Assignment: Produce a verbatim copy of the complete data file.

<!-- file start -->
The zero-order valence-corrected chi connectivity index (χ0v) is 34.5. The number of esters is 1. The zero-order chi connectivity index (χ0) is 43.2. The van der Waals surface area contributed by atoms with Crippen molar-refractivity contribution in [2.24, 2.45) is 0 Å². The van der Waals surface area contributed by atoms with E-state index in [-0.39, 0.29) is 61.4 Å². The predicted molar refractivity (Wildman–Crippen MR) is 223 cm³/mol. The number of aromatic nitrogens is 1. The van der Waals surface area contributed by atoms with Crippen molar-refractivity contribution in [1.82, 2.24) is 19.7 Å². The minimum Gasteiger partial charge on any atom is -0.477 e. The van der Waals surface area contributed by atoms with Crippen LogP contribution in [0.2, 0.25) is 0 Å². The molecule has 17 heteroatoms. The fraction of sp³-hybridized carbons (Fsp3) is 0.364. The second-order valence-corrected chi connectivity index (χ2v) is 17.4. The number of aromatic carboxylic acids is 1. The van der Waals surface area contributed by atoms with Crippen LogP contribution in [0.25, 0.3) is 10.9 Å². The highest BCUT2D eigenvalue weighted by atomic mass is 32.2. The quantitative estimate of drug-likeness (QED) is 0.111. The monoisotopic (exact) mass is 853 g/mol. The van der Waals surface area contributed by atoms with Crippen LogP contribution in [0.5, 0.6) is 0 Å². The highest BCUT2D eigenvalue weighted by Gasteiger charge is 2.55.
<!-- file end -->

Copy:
The zero-order valence-corrected chi connectivity index (χ0v) is 34.5. The number of esters is 1. The zero-order chi connectivity index (χ0) is 43.2. The van der Waals surface area contributed by atoms with Crippen molar-refractivity contribution in [2.24, 2.45) is 0 Å². The van der Waals surface area contributed by atoms with E-state index in [-0.39, 0.29) is 61.4 Å². The predicted molar refractivity (Wildman–Crippen MR) is 223 cm³/mol. The number of aromatic nitrogens is 1. The van der Waals surface area contributed by atoms with Crippen molar-refractivity contribution in [1.82, 2.24) is 19.7 Å². The minimum Gasteiger partial charge on any atom is -0.477 e. The van der Waals surface area contributed by atoms with Crippen LogP contribution in [0.2, 0.25) is 0 Å². The molecule has 17 heteroatoms. The fraction of sp³-hybridized carbons (Fsp3) is 0.364. The second-order valence-corrected chi connectivity index (χ2v) is 17.4. The number of aromatic carboxylic acids is 1. The van der Waals surface area contributed by atoms with Crippen LogP contribution in [0.25, 0.3) is 10.9 Å². The highest BCUT2D eigenvalue weighted by atomic mass is 32.2. The quantitative estimate of drug-likeness (QED) is 0.111. The monoisotopic (exact) mass is 853 g/mol. The van der Waals surface area contributed by atoms with Crippen LogP contribution in [0.5, 0.6) is 0 Å². The highest BCUT2D eigenvalue weighted by Gasteiger charge is 2.55.